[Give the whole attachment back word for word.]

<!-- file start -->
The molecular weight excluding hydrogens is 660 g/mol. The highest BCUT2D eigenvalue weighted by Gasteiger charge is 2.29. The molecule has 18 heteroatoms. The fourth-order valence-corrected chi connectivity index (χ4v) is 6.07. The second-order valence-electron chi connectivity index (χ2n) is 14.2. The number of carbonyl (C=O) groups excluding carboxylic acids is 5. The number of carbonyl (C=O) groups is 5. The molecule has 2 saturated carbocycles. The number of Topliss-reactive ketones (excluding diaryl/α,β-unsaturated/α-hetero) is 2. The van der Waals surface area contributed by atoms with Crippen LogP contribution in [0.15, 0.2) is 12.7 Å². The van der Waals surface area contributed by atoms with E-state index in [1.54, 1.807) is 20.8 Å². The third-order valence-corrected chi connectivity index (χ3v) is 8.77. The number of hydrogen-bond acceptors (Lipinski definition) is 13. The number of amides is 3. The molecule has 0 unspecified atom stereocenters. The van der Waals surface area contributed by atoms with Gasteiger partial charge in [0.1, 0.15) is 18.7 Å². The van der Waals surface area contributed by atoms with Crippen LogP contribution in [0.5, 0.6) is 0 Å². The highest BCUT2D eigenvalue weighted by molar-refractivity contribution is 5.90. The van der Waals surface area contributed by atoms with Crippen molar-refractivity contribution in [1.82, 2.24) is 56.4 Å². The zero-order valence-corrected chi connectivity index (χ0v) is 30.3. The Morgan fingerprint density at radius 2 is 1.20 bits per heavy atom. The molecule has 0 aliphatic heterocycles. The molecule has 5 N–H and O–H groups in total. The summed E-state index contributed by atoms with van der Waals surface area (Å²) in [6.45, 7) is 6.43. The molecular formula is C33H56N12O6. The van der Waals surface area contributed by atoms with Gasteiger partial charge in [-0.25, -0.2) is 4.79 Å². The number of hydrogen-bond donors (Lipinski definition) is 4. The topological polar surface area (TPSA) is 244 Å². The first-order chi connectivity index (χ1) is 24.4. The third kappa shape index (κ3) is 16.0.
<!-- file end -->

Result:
The molecular weight excluding hydrogens is 660 g/mol. The highest BCUT2D eigenvalue weighted by Gasteiger charge is 2.29. The molecule has 18 heteroatoms. The fourth-order valence-corrected chi connectivity index (χ4v) is 6.07. The second-order valence-electron chi connectivity index (χ2n) is 14.2. The number of carbonyl (C=O) groups excluding carboxylic acids is 5. The number of carbonyl (C=O) groups is 5. The molecule has 2 saturated carbocycles. The number of Topliss-reactive ketones (excluding diaryl/α,β-unsaturated/α-hetero) is 2. The van der Waals surface area contributed by atoms with Crippen LogP contribution in [0.15, 0.2) is 12.7 Å². The van der Waals surface area contributed by atoms with E-state index in [1.54, 1.807) is 20.8 Å². The third-order valence-corrected chi connectivity index (χ3v) is 8.77. The number of hydrogen-bond acceptors (Lipinski definition) is 13. The number of amides is 3. The molecule has 0 unspecified atom stereocenters. The van der Waals surface area contributed by atoms with Gasteiger partial charge in [0.1, 0.15) is 18.7 Å². The van der Waals surface area contributed by atoms with Crippen LogP contribution in [0.5, 0.6) is 0 Å². The highest BCUT2D eigenvalue weighted by molar-refractivity contribution is 5.90. The van der Waals surface area contributed by atoms with Crippen molar-refractivity contribution in [1.82, 2.24) is 56.4 Å². The zero-order valence-corrected chi connectivity index (χ0v) is 30.3. The Morgan fingerprint density at radius 2 is 1.20 bits per heavy atom. The molecule has 0 aliphatic heterocycles. The molecule has 5 N–H and O–H groups in total. The summed E-state index contributed by atoms with van der Waals surface area (Å²) in [6.45, 7) is 6.43. The molecular formula is C33H56N12O6. The van der Waals surface area contributed by atoms with Gasteiger partial charge in [-0.25, -0.2) is 4.79 Å². The number of hydrogen-bond donors (Lipinski definition) is 4. The topological polar surface area (TPSA) is 244 Å². The first-order chi connectivity index (χ1) is 24.4. The third kappa shape index (κ3) is 16.0.